No theory reported in this report but reported in Gardner 2010.
Enablers at: Service level include commitment by senior management; planned implementation that linked CQI to organisational aims and adaptation to local needs; improving record keeping of clinical data; allocating time and resources for staff to participate in CQI; investing in professional development in CQI.|
Regional level: High level commitment from health authorities and organisation wide networks
|Enablers: Larger and better resourced health services, those under a regional health authority and those with engaged clinical leaders were more likely to achieve improvements. Enablers include regional level management support; adequate levels and stable staffing; involvement of AHWs in clinical care and CQI; completion of CQI processes according to project protocols.|
|26||Gardner, Bailie, Si etal (2011)||Review paper drawing on ABCD papers and other published evidence.||
Barriers: staff turnover, poorly aligned data capture systems, lack of appropriate services for referral|
Enablers: a clear internal vision and purpose for which the ABCD quality tools and processes would be used and which adopted a strong regional approach to supporting services in data analysis and response to problems that lie beyond the capacity of individual services to solve
|30||Ralph, Fittock, Schultz et al. (2013)||Study period 2008-2010; NT (Top End and Central Australia); 6 services (sampling strategy not reported; jurisdiction not reported); baseline plus 2 annual follow-up cycles. Process as for Pub #1 but audits for all clients with RHD at each cycle (n=154, 145,156) (new samples).All services completed all cycles. Participatory action methods included facilitated discussion with primary care staff aided by Systems Assessment to identify system barriers to high quality care. Improvement strategies such as improved record-keeping, triage systems and strategies for patient follow-up encouraged but strategies for 6 participating centres not reported.||
SAT domain organisational influence and integration improved over 3 years, and appeared to be related to performance in BPG prophylaxis. However tests of significance were “not calculated given the somewhat subjective nature of these scores ….”|
Variation in contextual characteristics of 6 health centres included population size; geography; accessibility; staffing; record keeping; and governance arrangements; mobile populations; number of RHD deaths; ability to locate files. Wide variation in key performance measures including recording eg.% clients receiving routine injections and % people with documented risk classification.These not discussed specifically in relation to implementation
|32||Schierhout, Haines etal (2013)||Study period 2002-2012; data obtained from 36 health centers completing 3 or more annual cycles, quarterly project reports, and workshops with 12 key informants who had key roles in project implementation. Aim was to abstract context-mechanism-outcome configurations and from those develop strategies to strengthen the program.||Three mechanisms were identified: collective valuing of clinical data for improvement purposes; collective efficacy; and organizational change towards a population health orientation underpinned “successful CQI” as measured by improvements in the delivery of diabetes and preventive care. Strong central management of CQI and alignment of CQI with local priorities were favourable contexts for collective valuing of clinical data. Positive experiences of collaboration led to collective efficacy. Strong community linkages, staff ability to identify with patients, and staff having the skills and support to take broad ranging action, were favourable contexts for the mechanism of increased population health orientation|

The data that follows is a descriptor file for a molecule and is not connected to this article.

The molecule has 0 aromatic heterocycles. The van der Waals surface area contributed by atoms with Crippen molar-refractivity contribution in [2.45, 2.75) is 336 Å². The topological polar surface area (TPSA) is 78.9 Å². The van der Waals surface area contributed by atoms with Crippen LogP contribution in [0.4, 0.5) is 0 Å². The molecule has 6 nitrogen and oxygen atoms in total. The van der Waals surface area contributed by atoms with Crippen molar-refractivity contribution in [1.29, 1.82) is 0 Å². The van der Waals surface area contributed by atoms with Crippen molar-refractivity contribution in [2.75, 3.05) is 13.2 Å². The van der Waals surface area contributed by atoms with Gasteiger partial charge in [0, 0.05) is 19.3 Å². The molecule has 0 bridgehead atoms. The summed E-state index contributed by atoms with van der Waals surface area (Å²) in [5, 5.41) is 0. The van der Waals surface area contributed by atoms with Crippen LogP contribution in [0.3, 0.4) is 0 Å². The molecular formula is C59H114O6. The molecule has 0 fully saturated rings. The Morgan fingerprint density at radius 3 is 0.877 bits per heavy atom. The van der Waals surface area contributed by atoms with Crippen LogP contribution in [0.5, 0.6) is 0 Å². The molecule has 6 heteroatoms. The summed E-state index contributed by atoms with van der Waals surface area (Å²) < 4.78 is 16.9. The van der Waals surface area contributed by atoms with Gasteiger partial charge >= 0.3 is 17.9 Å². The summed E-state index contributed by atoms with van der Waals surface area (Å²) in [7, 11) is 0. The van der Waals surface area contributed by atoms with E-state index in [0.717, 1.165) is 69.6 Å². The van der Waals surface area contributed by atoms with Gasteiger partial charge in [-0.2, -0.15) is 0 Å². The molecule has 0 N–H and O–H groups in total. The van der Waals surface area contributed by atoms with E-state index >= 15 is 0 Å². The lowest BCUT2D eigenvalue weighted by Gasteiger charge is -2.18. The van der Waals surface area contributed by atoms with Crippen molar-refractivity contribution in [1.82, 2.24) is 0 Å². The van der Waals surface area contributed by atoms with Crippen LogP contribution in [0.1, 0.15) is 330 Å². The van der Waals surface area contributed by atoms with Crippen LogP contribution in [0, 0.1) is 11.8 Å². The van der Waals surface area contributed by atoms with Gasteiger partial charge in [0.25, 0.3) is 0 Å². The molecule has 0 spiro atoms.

|33||Bailie, Matthews, Bailie (2014)||Study period for audit data 2007-2013; 10,000 clinical audits in 132 centres; NT, QLD, SA,WA, NSW. A 3 phase consensus process was used to identify priority evidence-practice gaps in child health care, based on these data. The purpose was to stimulate discussion and enhance ownership of the development of interventions to address system gaps. Key gaps identified included recording of immunisations; monitoring & recording key measures and abnormal findings; recording advice & brief interventions; recording enquiries on tobacco & alcohol use; systems to support links with communities & regional centres||Barriers and enablers to high quality care include Staffing/workforce support recruitment & retention; staff shortage; development of clinical information systems; community engagement and health literacy; training and development to support skills for provision of best practice care.|
|34||Matthews, Schierhout, McBroom et al. (2014)||
Study period 2005-20012; NT, Q, NSW, SA, WA; 132 services participating in One21Seventy/ABCD Program (73% government, remainder community controlled). Clinical audits over 7 years of random samples of clients with diabetes (n=10,674 client records); cycle completion rates: baseline only (32 services) 1-2 cycles (55 services), ≥3 cycles (45 services); audits conducted by services with training and support provided; SAT, feedback workshops and action planning and improvement strategies implemented not discussed.|
Process indicators of quality of care for each patient were calculated by determining the proportion of recommended guideline scheduled services that were documented as delivered. Multilevel regression models used to quantify amount of variation in Type 2 diabetes service delivery attributable to health centre or patient level factors and to identify those factors associated with greater adherence to best practice guidelines.
Health centre factors explained 37% of the differences in level of service delivery between jurisdictions with patient factors explaining only a further 1|
Health centre factors that were independently associated with adherence to best practice guidelines included:
• longer participation in the CQI program,
• remoteness of health centres,
• regularity of client attendance.
Significantly associated patient level variables included
• greater age, and
• number of co-morbidities
• disease complications.